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Buying a fly rod in 2013

Today’s fly rod market offers more choices than ever before. Is that a good thing? If we know how to choose wisely, it’s good, otherwise not. So how do we make a wise choice?

First we must select a line size best suited to casting the flies we’ll be using. For example, a 5-wt line or lighter will best present small flies to small fish while providing thrills in playing the fish. This lightweight gear is best suited to small or calm waters. An 8-wt line or heavier is best for larger flies on big water, especially under windy conditions. This enables us to select a rod designed to perform optimally casting the line weight we’ve chosen.

Next we must choose between single and double handed rods. Single handed rods are shorter, 6 – 10 ft, best for most fishing, especially for fishing small streams and for casting dry flies. Longer double handers are becoming popular for old-timers because of their ease of casting, for younger anglers who want longer casts, and for the Spey casting that, like a roll cast, stays clear of the trees behind us. A compromise, the increasingly popular switch rod, usually 10 – 11 ft. and available for 5 – 8 wt. lines, can be used for any single or double hand cast, so is the most flexible.

Another choice is whether we want a 2-piece or 4-piece rod, the latter becoming by far the most popular for ease of transport. A 4-piece rod can be used like a 2-piece also, so it’s more flexible.

Next we compare the rods fitting our criteria in the marketplace. We need to consider factors like country of origin, performance, quality, rod fittings, weight, appearance, materials and methods of construction, customer service, and price.

Once we’ve narrowed our choice to a few rods, we should field test them. Rod feel and performance are highly personal, and mail order rods may not suit us. Any good fly shop will let us test the rod before purchase, or offer to refund our purchase within a limited time if we are not satisfied.

Finally, we should check out the maker’s customer service reputation. I used to sell Okuma fly rods that were made in Asia and came with a limited lifetime warranty, but I soon discovered that Okuma’s distributor, Serge Boulard Inc., refused to replace broken rods in most cases. A batch of Okumas I received also had incorrect guide spacing, a quality issue. When we think about it, cheap prices include nothing for customer service, so nothing is what we get!

Instead, I suggest buying reputable premium brands. As always, we tend to get what we pay for. Most premium rodmakers have series of rods in competitive price ranges, often costing little more than Asian imports. Canada charges a 15% import duty on products originating in Asian countries like China. That tends to make Asian import prices competitive with North American made products.

I find that many rod buyers fail to consider the importance of good customer service until a rod breaks. Customer service is very important to a fly shop’s sales and customer loyalty, so I decided to survey the fly rod marketplace to see what premium fly rod makers offer in customer service.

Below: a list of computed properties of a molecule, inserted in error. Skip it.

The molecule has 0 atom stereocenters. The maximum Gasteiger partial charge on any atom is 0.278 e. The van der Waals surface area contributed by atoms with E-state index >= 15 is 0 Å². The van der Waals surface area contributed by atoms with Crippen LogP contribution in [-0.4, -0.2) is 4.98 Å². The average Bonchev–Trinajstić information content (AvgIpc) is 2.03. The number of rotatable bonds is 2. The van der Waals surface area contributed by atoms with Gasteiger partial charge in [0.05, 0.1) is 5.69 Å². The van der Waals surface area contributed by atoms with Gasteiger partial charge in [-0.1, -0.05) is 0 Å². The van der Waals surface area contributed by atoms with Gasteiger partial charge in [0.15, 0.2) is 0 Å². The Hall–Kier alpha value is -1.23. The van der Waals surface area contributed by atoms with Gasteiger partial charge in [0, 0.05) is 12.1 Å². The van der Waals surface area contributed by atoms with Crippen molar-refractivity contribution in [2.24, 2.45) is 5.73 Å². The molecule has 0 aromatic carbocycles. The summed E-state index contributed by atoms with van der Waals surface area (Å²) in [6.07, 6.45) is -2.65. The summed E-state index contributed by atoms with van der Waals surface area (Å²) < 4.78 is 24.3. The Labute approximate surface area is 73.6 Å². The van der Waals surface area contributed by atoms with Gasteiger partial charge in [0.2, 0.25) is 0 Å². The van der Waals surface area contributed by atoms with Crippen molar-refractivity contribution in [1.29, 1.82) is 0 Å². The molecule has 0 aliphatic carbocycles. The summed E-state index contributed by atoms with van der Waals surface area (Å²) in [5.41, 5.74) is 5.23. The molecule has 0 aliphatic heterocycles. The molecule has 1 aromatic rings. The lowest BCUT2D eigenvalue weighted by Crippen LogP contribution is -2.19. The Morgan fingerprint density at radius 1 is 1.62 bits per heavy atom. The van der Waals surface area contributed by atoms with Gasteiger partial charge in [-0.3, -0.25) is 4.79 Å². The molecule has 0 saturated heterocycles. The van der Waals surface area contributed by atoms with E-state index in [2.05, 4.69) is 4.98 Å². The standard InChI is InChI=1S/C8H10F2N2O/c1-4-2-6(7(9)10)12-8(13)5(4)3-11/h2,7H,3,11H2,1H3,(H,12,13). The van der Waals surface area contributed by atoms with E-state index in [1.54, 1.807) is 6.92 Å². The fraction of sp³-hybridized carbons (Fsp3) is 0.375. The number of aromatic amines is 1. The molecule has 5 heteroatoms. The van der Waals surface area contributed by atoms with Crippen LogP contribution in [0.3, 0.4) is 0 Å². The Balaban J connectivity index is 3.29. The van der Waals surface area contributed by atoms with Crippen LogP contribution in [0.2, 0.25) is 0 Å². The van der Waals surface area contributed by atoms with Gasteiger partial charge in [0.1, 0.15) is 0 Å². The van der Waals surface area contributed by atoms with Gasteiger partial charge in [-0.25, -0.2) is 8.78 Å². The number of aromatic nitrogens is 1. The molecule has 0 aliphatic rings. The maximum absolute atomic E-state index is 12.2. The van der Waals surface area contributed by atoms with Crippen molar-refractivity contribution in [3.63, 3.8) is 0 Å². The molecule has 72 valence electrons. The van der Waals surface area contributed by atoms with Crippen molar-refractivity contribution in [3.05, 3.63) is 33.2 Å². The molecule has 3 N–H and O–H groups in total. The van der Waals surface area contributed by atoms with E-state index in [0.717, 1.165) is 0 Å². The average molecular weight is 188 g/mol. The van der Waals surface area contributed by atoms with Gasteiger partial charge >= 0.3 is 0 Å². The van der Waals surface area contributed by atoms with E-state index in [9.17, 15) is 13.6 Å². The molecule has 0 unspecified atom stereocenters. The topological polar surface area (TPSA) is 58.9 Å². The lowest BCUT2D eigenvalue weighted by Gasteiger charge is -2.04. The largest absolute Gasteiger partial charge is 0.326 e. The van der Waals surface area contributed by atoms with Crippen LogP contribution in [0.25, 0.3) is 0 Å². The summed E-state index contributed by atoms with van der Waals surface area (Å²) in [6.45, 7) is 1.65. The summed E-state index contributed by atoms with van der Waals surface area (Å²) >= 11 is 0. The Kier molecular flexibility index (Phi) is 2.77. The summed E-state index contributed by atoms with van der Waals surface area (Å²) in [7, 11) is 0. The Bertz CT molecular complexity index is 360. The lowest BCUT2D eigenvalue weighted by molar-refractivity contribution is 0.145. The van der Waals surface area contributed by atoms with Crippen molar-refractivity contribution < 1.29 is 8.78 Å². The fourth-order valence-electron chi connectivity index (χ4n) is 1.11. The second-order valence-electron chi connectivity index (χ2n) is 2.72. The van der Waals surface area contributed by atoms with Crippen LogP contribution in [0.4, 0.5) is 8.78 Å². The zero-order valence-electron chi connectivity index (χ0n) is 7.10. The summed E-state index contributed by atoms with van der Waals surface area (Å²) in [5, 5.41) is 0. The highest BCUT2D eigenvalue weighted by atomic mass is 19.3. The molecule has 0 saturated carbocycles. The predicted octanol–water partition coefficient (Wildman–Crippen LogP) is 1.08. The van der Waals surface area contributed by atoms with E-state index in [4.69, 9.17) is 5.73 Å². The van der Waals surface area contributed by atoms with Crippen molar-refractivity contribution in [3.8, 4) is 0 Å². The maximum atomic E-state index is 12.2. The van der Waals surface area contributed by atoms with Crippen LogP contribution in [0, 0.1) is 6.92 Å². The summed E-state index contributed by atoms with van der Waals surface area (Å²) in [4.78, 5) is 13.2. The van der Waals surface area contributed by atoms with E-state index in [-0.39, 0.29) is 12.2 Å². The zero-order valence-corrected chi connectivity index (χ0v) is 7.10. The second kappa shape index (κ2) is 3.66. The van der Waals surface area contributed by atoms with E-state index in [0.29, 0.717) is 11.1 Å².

Here’s what I found.

Orvis rods have a 25 year NO-FAULT warranty. Customer pays shipping to Orvis + $30 for rods made from 2003 onward.

Sage has limited lifetime warranty. Customer pays shipping to Sage + $50 for repair & return shipping.

Redington rods are made in Asia, as is everything it sells, but Redington is a US company owned by Far Bank, that also owns Sage and Rio and offers good customer service. Redington has limited lifetime warranty. Customer pays shipping to Sage + $30 for repair & return shipping.

Hardy has lifetime warranty. To replace any rod section, customer ships a short piece to Hardy + $25 + 10% of the rod price for each section being replaced.

G Loomis rods have limited lifetime warranty, except for fly outfits that have 1 year warranty. Customer pays shipping to G Loomis and pays $20 + HST to Shimano Canada Ltd.

St. Croix rods have limited lifetime warranty. Customer pays shipping to St. Croix and $30 for replacement and return. St. Croix offers no-fault replacement for or upgrade for a higher fee. But it’s St.Croix’s excellent NO-FAULT tip replacement service that really stands out in the industry because most breaks involve a rod’s delicate tip section. Here’s how it works - the customer calls St Croix’s Customer Service toll free and gives the rod model and serial# from the rod butt, ships nothing and pays $30 + $10 return shipping and gets a new tip within a week, rather than the usual 4-6 weeks. Some customers even report service and or shipping charges being waived.

One of my customers even bought two tips so as to have a spare, like old split bamboo rods had. Recently two customers have told me that they are so pleased with St Croix’s tip section replacement service that they both plan to purchase St. Croix high-end fly rods in the near future, rather than other brands they had been considering.

I’ve had less experience with the other rodmakers listed in the survey, but I can recall exceptional customer service examples from most of them, depending on the circumstances.

Most rod warranties are good only for the original owner, so a second-hand rod likely has none. Beware of such “bargains”.

One of my customers brought in a 2-piece rod that was stuck together. The rodmaker, Orvis, advised him to break and return the rod which would then be replaced, but I managed to separate the pieces using a crude tool that I made for the purpose. Later I received a grant to develop an engineered tool that works very well. No graphite or fibreglass ferrules have beat me yet, so if you have this problem, bring me the rod and I can help! 

If you just remember that good fly shops and premium rodmakers want only happy customers, you can become one of them!

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